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of Station Works, Princes' Risborough, Bucks. Telephone: Princes' Risborough 33. Cables: "Furniture, Risborough, Bucks." (1929 and 1947)
1920 Goodearl Brothers of High Wycombe acquired additional premises in Princes' Risborough. Chair parts were assembled and finished in the old 'British School' at the junction of Wycombe Road and Station Approach. Increased demand led to purchase of a site by the Railway Station; building work was undertaken to house machinery and assembly facilities. During this period, Albert and Percy Goodearl were joined by Ernest Dean and Harold Dean, the latter being married to Edith, Percy's sister. The Company at Risborough was styled Goodearl, Dean and Co.
1924 The company name was changed and incorporated as Risboro' Furniture Ltd. Further land had been acquired making the site up to approximately ten acres. A modern sawmill with a travelling overhead gantry crane and railway sidings were established.
1926 Max, the eldest of Percy Goodearl's three sons, started work at the Risborough Sawmill.
1929 Listed Exhibitor - British Industries Fair. Manufacturers of Patented and Registered Design Bed-Chairs and Settees. Unit and Group Tip-up Folding Chairs. Sole British manufacturing rights of "Stakmore" Folding Chair. Mass production specialists in Adjustable Chairs. (Stand No. PP.18)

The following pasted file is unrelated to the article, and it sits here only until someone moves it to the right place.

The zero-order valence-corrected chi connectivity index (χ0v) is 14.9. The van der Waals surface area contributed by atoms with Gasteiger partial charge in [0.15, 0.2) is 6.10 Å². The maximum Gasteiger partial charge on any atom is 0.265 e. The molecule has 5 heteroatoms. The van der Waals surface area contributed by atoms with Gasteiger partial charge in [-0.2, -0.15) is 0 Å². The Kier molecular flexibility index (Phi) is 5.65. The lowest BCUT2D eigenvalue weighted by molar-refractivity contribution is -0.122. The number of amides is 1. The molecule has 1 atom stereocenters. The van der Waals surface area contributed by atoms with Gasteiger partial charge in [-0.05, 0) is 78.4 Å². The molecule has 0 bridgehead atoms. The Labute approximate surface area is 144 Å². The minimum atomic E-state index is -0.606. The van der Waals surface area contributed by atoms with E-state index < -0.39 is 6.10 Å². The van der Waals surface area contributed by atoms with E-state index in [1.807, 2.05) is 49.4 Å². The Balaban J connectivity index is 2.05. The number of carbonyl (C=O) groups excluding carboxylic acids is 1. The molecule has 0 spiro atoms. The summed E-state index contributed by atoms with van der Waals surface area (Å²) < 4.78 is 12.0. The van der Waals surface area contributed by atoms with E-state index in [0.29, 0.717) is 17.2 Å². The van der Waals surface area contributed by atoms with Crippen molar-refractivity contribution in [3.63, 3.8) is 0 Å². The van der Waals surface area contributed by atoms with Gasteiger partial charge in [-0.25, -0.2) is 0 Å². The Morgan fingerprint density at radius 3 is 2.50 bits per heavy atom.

By 1930 a new factory had been built on the Risborough site. The main Factory buildings were single storey, apart from the brick faced Office block and the two shops behind. Natural lighting was provided by a partly glazed roof on the 'northern light' principle. To strengthen the two separate companies, which were virtually controlled by Albert at Wycombe and Percy at Risborough, and were pursuing separate policies, it was decided to merge. In October of that year, Richard Goodearl, their father died aged 87.
1931 Goodearl Brothers acquired the shares of Risboro' Furniture. From this period improvements at both factories continued, but with expansion at Wycombe being limited by space.
WWII the factory at Risborough was requisitioned by the Ministry of Aircraft Production (Phillips and Powis Aircraft), leaving only the sawmill in operation. The limited production of chairs for the various Ministries and other wooden wartime needs were sufficient to hold the much reduced labour force together until hostilities ceased.
Post War. The Goodearl companies were successful in being designated to produce Utility dining chairs and upholstered easy chairs.
Output proceeded to expand in spite of the difficulties of timber rationing, and every effort was made to utilise materials in plentiful supply. These led to a more diversified production and a large range of Plastics surfaced tables that found a ready market.
1947 Listed Exhibitor - British Industries Fair. Manufacturers of furniture in Light Alloy, Plastic Sheet and Mouldings as Follows:- Dining Chairs, Arm chairs, Upholstered Easy Chairs, Hotel and Restaurant Tables of all Types, Occasional Tables, Extending Dining Tables. (Earls Court, 1st Floor, Stand No. 691) 
1958 A new machine shop was built at Risborough. This greatly increased efficiency by enabling all machined parts to be produced under one roof. It also permitted a new kitchen cabinet assembly and finishing operation to be established at Wycombe.
1959 Progress was such that it became necessary to extend one or other of the companies facilities each year.
The Princes Risborough factory used the symbol of Whiteleaf Cross. Since the amalgamation of the two factories, the name Goodearl-Risboro' has been adopted, with Whiteleaf Furniture as the brand name. The trademark is now the shape of a White Beam leaf from the trees grow on the local hills. These also supply some of the Beech timber that provide much the raw material that the company uses.